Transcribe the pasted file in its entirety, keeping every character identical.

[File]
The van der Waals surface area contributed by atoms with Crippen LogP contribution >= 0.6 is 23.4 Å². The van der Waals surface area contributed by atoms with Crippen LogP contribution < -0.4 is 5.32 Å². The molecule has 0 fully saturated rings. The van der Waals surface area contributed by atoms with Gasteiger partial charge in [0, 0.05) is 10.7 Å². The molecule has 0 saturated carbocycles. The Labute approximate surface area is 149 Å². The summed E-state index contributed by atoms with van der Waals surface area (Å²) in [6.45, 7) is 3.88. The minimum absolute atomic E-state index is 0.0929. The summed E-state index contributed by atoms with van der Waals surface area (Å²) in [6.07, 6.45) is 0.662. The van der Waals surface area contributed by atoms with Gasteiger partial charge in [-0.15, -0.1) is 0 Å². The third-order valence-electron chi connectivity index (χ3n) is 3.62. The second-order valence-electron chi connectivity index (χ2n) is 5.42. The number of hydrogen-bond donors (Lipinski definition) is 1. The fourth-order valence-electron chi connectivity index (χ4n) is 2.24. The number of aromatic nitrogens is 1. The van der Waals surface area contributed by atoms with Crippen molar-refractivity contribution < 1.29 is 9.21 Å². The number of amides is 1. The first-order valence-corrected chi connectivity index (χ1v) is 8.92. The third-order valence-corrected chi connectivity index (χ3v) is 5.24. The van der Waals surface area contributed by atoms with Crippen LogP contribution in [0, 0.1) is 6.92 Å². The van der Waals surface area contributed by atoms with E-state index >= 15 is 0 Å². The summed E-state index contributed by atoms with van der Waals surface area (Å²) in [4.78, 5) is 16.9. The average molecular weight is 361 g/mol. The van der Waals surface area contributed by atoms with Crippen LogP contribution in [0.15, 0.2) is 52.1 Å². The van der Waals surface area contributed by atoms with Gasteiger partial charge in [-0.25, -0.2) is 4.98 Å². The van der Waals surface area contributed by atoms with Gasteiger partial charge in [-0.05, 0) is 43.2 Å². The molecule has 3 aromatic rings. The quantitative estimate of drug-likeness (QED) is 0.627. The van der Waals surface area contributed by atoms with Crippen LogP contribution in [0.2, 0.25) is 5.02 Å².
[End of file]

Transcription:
The van der Waals surface area contributed by atoms with Crippen LogP contribution >= 0.6 is 23.4 Å². The van der Waals surface area contributed by atoms with Crippen LogP contribution < -0.4 is 5.32 Å². The molecule has 0 fully saturated rings. The van der Waals surface area contributed by atoms with Gasteiger partial charge in [0, 0.05) is 10.7 Å². The molecule has 0 saturated carbocycles. The Labute approximate surface area is 149 Å². The summed E-state index contributed by atoms with van der Waals surface area (Å²) in [6.45, 7) is 3.88. The minimum absolute atomic E-state index is 0.0929. The summed E-state index contributed by atoms with van der Waals surface area (Å²) in [6.07, 6.45) is 0.662. The van der Waals surface area contributed by atoms with Gasteiger partial charge in [-0.15, -0.1) is 0 Å². The third-order valence-electron chi connectivity index (χ3n) is 3.62. The second-order valence-electron chi connectivity index (χ2n) is 5.42. The number of hydrogen-bond donors (Lipinski definition) is 1. The fourth-order valence-electron chi connectivity index (χ4n) is 2.24. The number of aromatic nitrogens is 1. The van der Waals surface area contributed by atoms with Crippen molar-refractivity contribution < 1.29 is 9.21 Å². The number of amides is 1. The first-order valence-corrected chi connectivity index (χ1v) is 8.92. The third-order valence-corrected chi connectivity index (χ3v) is 5.24. The van der Waals surface area contributed by atoms with Crippen LogP contribution in [0, 0.1) is 6.92 Å². The van der Waals surface area contributed by atoms with E-state index >= 15 is 0 Å². The summed E-state index contributed by atoms with van der Waals surface area (Å²) in [4.78, 5) is 16.9. The average molecular weight is 361 g/mol. The van der Waals surface area contributed by atoms with Crippen LogP contribution in [0.15, 0.2) is 52.1 Å². The van der Waals surface area contributed by atoms with Gasteiger partial charge in [-0.25, -0.2) is 4.98 Å². The van der Waals surface area contributed by atoms with Gasteiger partial charge in [-0.05, 0) is 43.2 Å². The molecule has 3 aromatic rings. The quantitative estimate of drug-likeness (QED) is 0.627. The van der Waals surface area contributed by atoms with Crippen LogP contribution in [0.2, 0.25) is 5.02 Å².